Cameras are everywhere, on the sides of school buses, above businesses and at busy intersections. But it’s these cameras, the ones set up to catch red-light runners, that are sparking debate at the state capitol.
“If it is an issue of safety we are willing to disregard our entire constitutional fundamental principals,” said State Representative Carlos Trujillo.
Thursday, for two hours, state lawmakers argued the merits of red-light cameras. The debate pitted police against a retired state trooper, Republicans against their own party and brought two former fire fighters from each side of the isle together.
“I spent 26 years on the ground as a firefighter, cutting people out of horrible, horrible T-bone accidents,” said House Democrat Mike Clelland.
“I have spooned people out of cars as a result of T-bone accidents,” said Republican Representative Ed Hooper.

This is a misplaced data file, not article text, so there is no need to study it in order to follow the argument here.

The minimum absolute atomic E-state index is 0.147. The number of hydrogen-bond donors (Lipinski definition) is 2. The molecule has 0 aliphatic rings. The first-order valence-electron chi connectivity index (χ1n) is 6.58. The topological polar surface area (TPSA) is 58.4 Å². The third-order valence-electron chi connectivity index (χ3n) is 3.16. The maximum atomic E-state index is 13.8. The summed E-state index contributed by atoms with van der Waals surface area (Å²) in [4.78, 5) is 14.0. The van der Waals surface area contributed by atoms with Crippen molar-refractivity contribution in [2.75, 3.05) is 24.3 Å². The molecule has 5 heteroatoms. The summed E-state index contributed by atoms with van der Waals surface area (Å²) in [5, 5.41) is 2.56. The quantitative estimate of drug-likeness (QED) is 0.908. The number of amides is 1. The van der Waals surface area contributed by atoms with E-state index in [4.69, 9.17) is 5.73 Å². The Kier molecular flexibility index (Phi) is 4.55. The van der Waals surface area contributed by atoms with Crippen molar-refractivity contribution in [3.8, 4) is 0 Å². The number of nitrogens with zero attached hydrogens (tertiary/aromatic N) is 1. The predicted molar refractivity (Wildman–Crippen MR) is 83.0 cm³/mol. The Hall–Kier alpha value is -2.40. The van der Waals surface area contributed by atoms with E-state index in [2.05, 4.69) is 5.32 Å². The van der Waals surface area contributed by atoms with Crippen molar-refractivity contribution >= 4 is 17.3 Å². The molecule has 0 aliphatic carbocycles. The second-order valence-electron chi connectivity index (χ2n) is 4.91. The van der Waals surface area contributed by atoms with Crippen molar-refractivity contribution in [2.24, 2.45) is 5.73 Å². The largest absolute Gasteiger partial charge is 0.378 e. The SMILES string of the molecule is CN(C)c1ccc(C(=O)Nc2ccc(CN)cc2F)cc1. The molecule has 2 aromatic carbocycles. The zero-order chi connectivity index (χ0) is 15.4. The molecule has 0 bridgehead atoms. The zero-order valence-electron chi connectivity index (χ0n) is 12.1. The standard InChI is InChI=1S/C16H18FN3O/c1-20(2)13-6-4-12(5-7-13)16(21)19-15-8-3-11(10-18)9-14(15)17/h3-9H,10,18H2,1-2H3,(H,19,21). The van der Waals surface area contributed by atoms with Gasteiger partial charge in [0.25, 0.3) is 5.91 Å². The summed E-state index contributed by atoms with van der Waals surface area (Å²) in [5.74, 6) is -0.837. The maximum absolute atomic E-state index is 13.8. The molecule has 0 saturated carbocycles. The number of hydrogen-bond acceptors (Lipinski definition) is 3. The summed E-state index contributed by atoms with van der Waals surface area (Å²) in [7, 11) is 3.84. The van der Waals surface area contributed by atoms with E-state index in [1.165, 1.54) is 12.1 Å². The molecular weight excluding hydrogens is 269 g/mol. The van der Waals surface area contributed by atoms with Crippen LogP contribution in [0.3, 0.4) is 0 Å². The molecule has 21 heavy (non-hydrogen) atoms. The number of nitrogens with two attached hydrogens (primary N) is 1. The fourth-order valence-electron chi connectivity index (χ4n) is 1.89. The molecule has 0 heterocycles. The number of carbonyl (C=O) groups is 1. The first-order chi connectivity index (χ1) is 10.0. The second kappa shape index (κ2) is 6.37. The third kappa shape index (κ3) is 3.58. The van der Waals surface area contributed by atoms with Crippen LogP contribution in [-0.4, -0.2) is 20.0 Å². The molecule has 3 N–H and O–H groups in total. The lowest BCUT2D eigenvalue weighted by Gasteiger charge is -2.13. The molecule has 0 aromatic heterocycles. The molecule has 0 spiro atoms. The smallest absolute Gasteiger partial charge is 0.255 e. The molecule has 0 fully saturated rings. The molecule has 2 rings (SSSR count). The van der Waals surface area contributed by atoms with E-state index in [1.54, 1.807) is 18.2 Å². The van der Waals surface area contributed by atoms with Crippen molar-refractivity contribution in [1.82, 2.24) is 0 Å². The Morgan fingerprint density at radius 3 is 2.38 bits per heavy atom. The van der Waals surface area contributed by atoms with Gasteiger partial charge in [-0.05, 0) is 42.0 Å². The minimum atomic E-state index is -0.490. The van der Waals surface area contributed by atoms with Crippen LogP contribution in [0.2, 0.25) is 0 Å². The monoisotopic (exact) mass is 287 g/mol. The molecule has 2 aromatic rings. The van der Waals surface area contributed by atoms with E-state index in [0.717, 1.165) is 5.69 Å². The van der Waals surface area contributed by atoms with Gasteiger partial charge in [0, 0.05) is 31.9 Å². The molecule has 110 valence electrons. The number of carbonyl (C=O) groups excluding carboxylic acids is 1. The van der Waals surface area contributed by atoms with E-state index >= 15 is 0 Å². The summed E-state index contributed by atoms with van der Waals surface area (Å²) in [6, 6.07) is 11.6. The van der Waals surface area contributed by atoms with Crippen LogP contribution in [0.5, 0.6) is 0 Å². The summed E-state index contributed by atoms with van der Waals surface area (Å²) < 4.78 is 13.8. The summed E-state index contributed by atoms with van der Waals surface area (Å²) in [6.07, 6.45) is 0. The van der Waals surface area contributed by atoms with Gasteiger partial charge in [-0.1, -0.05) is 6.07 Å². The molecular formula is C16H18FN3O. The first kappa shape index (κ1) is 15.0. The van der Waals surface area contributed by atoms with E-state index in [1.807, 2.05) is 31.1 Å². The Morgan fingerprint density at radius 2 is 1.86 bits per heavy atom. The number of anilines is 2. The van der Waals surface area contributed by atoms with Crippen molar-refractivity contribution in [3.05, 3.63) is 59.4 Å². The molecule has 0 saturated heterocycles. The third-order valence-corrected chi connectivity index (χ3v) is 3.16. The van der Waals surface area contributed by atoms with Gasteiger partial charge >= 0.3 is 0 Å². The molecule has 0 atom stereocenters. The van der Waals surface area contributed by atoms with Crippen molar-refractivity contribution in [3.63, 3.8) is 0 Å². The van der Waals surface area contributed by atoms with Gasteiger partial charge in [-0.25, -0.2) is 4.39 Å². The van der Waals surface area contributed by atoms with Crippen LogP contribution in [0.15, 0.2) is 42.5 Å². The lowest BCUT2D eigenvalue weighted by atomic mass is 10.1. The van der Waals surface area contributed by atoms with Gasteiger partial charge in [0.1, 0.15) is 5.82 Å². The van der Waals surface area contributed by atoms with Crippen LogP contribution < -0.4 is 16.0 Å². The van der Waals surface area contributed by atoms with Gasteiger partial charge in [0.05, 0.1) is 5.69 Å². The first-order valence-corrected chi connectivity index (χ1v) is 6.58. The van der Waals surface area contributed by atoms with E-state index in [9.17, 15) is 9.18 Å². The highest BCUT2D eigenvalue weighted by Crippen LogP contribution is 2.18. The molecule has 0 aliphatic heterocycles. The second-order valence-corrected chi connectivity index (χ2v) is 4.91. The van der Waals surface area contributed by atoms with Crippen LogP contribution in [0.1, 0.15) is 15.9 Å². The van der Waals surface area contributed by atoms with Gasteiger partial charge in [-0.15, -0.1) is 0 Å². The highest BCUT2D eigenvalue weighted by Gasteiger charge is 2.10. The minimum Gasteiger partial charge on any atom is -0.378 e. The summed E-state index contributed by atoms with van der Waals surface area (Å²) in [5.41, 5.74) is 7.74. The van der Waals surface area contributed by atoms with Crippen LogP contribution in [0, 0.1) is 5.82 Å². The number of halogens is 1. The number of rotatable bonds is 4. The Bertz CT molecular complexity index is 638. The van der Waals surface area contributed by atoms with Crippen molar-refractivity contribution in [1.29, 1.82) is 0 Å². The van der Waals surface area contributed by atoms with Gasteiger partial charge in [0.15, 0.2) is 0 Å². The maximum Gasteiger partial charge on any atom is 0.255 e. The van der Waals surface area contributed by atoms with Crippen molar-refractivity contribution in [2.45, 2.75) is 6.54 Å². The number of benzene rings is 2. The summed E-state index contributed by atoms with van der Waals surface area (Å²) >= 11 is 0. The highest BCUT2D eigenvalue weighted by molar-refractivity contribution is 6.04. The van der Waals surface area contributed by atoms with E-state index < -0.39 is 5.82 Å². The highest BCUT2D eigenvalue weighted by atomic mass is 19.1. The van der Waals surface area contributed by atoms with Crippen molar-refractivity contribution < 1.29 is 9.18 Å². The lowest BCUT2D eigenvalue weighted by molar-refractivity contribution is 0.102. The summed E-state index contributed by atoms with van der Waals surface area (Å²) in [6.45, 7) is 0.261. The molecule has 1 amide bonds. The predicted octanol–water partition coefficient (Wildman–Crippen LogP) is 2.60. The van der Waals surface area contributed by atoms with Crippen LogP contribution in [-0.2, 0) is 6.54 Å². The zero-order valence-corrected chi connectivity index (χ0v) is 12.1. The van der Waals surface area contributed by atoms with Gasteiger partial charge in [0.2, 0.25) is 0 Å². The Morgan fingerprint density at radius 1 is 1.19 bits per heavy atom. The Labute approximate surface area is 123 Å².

The bill in question would ban the cameras in Florida. It narrowly passed. After the debate I asked the committee chairman what’s at stake.
Reporter: Is this an issue of safety versus freedom?
Patronis: To a certain degree yeah I think so.
The fear is, in the near future there will be no more privacy because everything will be recorded. But supporters of the devices say they don’t mind giving up their privacy or yours if they can save just one life.
“I will say that any number of red light cameras is worth saving one life,” said Representative Alan Williams, a Democrat.
Opponents of the cameras, who aren’t afraid of big brother, oppose the repeal bill for financial reasons. They call the cameras a money trap.
“It’s not for safety it’s only for money revenues,” said Democrat Daphne Campbell.
The tickets cost drivers 158 dollars a piece. Last year 51 million dollars in fines were paid.
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